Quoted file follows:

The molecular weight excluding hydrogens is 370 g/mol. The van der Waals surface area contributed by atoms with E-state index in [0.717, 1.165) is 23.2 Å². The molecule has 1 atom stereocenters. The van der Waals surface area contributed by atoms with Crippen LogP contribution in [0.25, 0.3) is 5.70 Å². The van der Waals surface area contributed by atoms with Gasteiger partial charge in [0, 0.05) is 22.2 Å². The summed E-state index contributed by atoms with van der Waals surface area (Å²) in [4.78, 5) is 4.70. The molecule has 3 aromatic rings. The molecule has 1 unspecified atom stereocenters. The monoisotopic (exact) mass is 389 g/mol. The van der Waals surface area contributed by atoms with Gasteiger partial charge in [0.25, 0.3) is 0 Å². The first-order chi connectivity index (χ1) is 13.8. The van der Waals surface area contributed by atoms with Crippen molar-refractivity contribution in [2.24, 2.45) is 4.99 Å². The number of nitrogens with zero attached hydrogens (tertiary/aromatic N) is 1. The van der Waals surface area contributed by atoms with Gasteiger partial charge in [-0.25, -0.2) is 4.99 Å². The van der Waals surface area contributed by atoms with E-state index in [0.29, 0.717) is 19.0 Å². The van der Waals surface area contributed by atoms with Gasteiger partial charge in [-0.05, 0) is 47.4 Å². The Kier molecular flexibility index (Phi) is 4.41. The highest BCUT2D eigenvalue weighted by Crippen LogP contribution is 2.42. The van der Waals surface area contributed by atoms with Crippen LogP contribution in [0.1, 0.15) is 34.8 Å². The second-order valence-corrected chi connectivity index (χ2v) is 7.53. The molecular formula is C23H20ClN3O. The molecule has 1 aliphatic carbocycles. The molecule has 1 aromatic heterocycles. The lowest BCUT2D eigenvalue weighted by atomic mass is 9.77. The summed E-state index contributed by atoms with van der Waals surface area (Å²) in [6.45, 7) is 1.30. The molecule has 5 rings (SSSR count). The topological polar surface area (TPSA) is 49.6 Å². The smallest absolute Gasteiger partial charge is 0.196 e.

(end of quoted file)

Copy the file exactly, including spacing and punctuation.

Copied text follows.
The molecular weight excluding hydrogens is 370 g/mol. The van der Waals surface area contributed by atoms with E-state index in [0.717, 1.165) is 23.2 Å². The molecule has 1 atom stereocenters. The van der Waals surface area contributed by atoms with Crippen LogP contribution in [0.25, 0.3) is 5.70 Å². The van der Waals surface area contributed by atoms with Gasteiger partial charge in [0, 0.05) is 22.2 Å². The summed E-state index contributed by atoms with van der Waals surface area (Å²) in [4.78, 5) is 4.70. The molecule has 3 aromatic rings. The molecule has 1 unspecified atom stereocenters. The monoisotopic (exact) mass is 389 g/mol. The van der Waals surface area contributed by atoms with Gasteiger partial charge in [0.25, 0.3) is 0 Å². The first-order chi connectivity index (χ1) is 13.8. The van der Waals surface area contributed by atoms with Crippen molar-refractivity contribution in [2.24, 2.45) is 4.99 Å². The number of nitrogens with zero attached hydrogens (tertiary/aromatic N) is 1. The van der Waals surface area contributed by atoms with Gasteiger partial charge in [-0.25, -0.2) is 4.99 Å². The van der Waals surface area contributed by atoms with E-state index in [0.29, 0.717) is 19.0 Å². The van der Waals surface area contributed by atoms with Gasteiger partial charge in [-0.05, 0) is 47.4 Å². The Kier molecular flexibility index (Phi) is 4.41. The highest BCUT2D eigenvalue weighted by Crippen LogP contribution is 2.42. The van der Waals surface area contributed by atoms with Crippen LogP contribution in [0.1, 0.15) is 34.8 Å². The second-order valence-corrected chi connectivity index (χ2v) is 7.53. The molecular formula is C23H20ClN3O. The molecule has 1 aliphatic carbocycles. The molecule has 1 aromatic heterocycles. The lowest BCUT2D eigenvalue weighted by atomic mass is 9.77. The summed E-state index contributed by atoms with van der Waals surface area (Å²) in [6.45, 7) is 1.30. The molecule has 5 rings (SSSR count). The topological polar surface area (TPSA) is 49.6 Å². The smallest absolute Gasteiger partial charge is 0.196 e.